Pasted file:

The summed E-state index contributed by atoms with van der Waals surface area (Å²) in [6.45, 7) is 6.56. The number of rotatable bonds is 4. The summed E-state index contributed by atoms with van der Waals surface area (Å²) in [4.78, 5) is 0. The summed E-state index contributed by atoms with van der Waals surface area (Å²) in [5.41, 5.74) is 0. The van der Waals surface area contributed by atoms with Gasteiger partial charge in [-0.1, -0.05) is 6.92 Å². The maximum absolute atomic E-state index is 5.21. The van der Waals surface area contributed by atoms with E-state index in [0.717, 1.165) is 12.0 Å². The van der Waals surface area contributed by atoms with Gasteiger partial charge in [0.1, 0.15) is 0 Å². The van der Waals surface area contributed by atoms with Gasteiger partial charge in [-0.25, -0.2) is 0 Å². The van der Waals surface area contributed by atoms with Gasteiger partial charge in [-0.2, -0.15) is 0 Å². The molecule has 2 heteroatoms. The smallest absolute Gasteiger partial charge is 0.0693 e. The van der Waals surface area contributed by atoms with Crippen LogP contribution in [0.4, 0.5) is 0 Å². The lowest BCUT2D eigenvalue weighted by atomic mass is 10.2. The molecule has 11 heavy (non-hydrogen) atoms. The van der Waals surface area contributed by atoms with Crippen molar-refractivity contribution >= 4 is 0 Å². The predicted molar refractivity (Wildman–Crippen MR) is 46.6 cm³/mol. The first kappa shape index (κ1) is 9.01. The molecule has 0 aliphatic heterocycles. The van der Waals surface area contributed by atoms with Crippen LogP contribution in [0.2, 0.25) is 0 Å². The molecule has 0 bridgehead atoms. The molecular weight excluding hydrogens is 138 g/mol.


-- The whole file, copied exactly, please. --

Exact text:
The summed E-state index contributed by atoms with van der Waals surface area (Å²) in [6.45, 7) is 6.56. The number of rotatable bonds is 4. The summed E-state index contributed by atoms with van der Waals surface area (Å²) in [4.78, 5) is 0. The summed E-state index contributed by atoms with van der Waals surface area (Å²) in [5.41, 5.74) is 0. The van der Waals surface area contributed by atoms with Gasteiger partial charge in [-0.1, -0.05) is 6.92 Å². The maximum absolute atomic E-state index is 5.21. The van der Waals surface area contributed by atoms with E-state index in [0.717, 1.165) is 12.0 Å². The van der Waals surface area contributed by atoms with Gasteiger partial charge in [0.1, 0.15) is 0 Å². The van der Waals surface area contributed by atoms with Gasteiger partial charge in [-0.25, -0.2) is 0 Å². The van der Waals surface area contributed by atoms with Gasteiger partial charge in [-0.2, -0.15) is 0 Å². The molecule has 2 heteroatoms. The smallest absolute Gasteiger partial charge is 0.0693 e. The van der Waals surface area contributed by atoms with Crippen LogP contribution in [0.4, 0.5) is 0 Å². The lowest BCUT2D eigenvalue weighted by atomic mass is 10.2. The molecule has 11 heavy (non-hydrogen) atoms. The van der Waals surface area contributed by atoms with Crippen molar-refractivity contribution >= 4 is 0 Å². The predicted molar refractivity (Wildman–Crippen MR) is 46.6 cm³/mol. The first kappa shape index (κ1) is 9.01. The molecule has 0 aliphatic heterocycles. The van der Waals surface area contributed by atoms with Crippen LogP contribution in [0.2, 0.25) is 0 Å². The molecule has 0 bridgehead atoms. The molecular weight excluding hydrogens is 138 g/mol.